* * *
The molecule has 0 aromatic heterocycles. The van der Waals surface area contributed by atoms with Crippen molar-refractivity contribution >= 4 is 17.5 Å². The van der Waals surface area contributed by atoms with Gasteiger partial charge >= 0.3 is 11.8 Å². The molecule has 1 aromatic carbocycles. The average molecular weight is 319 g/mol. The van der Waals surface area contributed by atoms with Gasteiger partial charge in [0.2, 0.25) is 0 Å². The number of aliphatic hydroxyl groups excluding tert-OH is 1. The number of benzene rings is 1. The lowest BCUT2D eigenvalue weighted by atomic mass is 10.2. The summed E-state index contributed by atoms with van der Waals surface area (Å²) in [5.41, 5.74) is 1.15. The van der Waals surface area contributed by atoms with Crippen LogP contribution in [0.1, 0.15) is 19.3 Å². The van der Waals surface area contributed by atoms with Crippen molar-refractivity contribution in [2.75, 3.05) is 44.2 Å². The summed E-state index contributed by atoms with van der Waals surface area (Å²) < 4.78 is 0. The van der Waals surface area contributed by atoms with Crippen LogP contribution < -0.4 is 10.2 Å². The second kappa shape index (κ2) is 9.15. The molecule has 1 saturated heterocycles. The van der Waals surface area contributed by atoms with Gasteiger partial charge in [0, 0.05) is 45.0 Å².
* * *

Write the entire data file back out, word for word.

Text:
The molecule has 0 aromatic heterocycles. The van der Waals surface area contributed by atoms with Crippen molar-refractivity contribution >= 4 is 17.5 Å². The van der Waals surface area contributed by atoms with Gasteiger partial charge >= 0.3 is 11.8 Å². The molecule has 1 aromatic carbocycles. The average molecular weight is 319 g/mol. The van der Waals surface area contributed by atoms with Gasteiger partial charge in [0.2, 0.25) is 0 Å². The number of aliphatic hydroxyl groups excluding tert-OH is 1. The number of benzene rings is 1. The lowest BCUT2D eigenvalue weighted by atomic mass is 10.2. The summed E-state index contributed by atoms with van der Waals surface area (Å²) in [5.41, 5.74) is 1.15. The van der Waals surface area contributed by atoms with Crippen LogP contribution in [0.1, 0.15) is 19.3 Å². The van der Waals surface area contributed by atoms with Crippen molar-refractivity contribution in [2.75, 3.05) is 44.2 Å². The summed E-state index contributed by atoms with van der Waals surface area (Å²) < 4.78 is 0. The van der Waals surface area contributed by atoms with Crippen LogP contribution < -0.4 is 10.2 Å². The second kappa shape index (κ2) is 9.15. The molecule has 1 saturated heterocycles. The van der Waals surface area contributed by atoms with Gasteiger partial charge in [0, 0.05) is 45.0 Å².